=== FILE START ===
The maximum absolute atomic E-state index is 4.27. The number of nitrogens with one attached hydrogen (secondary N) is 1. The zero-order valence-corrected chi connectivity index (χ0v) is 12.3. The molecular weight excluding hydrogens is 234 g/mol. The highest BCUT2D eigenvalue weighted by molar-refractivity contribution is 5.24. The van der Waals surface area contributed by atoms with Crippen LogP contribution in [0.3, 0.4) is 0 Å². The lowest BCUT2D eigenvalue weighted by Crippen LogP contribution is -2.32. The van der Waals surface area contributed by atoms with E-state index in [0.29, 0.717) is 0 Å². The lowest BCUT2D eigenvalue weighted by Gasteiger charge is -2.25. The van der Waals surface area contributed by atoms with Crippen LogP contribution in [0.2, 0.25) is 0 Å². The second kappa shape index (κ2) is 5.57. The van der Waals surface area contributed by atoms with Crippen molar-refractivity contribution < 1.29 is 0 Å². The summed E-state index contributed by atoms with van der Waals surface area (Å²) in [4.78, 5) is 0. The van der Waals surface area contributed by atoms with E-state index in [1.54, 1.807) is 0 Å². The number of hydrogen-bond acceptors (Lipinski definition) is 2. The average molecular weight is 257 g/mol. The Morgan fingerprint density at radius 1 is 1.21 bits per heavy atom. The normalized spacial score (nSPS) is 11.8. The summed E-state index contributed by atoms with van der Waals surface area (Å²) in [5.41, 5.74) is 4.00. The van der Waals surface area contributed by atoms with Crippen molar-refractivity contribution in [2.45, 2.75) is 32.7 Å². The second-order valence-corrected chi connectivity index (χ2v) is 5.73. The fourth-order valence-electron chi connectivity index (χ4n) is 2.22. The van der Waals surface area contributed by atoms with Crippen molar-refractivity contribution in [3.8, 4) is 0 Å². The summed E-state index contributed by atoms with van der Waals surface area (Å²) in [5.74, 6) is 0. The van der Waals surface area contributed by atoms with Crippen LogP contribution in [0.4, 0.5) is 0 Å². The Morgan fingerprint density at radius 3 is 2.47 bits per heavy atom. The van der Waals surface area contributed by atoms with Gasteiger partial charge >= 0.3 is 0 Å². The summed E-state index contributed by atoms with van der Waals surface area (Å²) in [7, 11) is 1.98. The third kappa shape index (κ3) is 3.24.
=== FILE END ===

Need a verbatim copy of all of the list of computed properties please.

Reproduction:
The maximum absolute atomic E-state index is 4.27. The number of nitrogens with one attached hydrogen (secondary N) is 1. The zero-order valence-corrected chi connectivity index (χ0v) is 12.3. The molecular weight excluding hydrogens is 234 g/mol. The highest BCUT2D eigenvalue weighted by molar-refractivity contribution is 5.24. The van der Waals surface area contributed by atoms with Crippen LogP contribution in [0.3, 0.4) is 0 Å². The lowest BCUT2D eigenvalue weighted by Crippen LogP contribution is -2.32. The van der Waals surface area contributed by atoms with E-state index in [0.29, 0.717) is 0 Å². The lowest BCUT2D eigenvalue weighted by Gasteiger charge is -2.25. The van der Waals surface area contributed by atoms with Crippen LogP contribution in [0.2, 0.25) is 0 Å². The second kappa shape index (κ2) is 5.57. The van der Waals surface area contributed by atoms with Crippen molar-refractivity contribution < 1.29 is 0 Å². The summed E-state index contributed by atoms with van der Waals surface area (Å²) in [4.78, 5) is 0. The van der Waals surface area contributed by atoms with E-state index in [1.54, 1.807) is 0 Å². The number of hydrogen-bond acceptors (Lipinski definition) is 2. The average molecular weight is 257 g/mol. The Morgan fingerprint density at radius 1 is 1.21 bits per heavy atom. The normalized spacial score (nSPS) is 11.8. The summed E-state index contributed by atoms with van der Waals surface area (Å²) in [5.41, 5.74) is 4.00. The van der Waals surface area contributed by atoms with Crippen molar-refractivity contribution in [2.45, 2.75) is 32.7 Å². The second-order valence-corrected chi connectivity index (χ2v) is 5.73. The fourth-order valence-electron chi connectivity index (χ4n) is 2.22. The van der Waals surface area contributed by atoms with Crippen molar-refractivity contribution in [3.8, 4) is 0 Å². The summed E-state index contributed by atoms with van der Waals surface area (Å²) in [5.74, 6) is 0. The van der Waals surface area contributed by atoms with Crippen LogP contribution in [0.4, 0.5) is 0 Å². The Morgan fingerprint density at radius 3 is 2.47 bits per heavy atom. The van der Waals surface area contributed by atoms with Gasteiger partial charge >= 0.3 is 0 Å². The summed E-state index contributed by atoms with van der Waals surface area (Å²) in [7, 11) is 1.98. The third kappa shape index (κ3) is 3.24.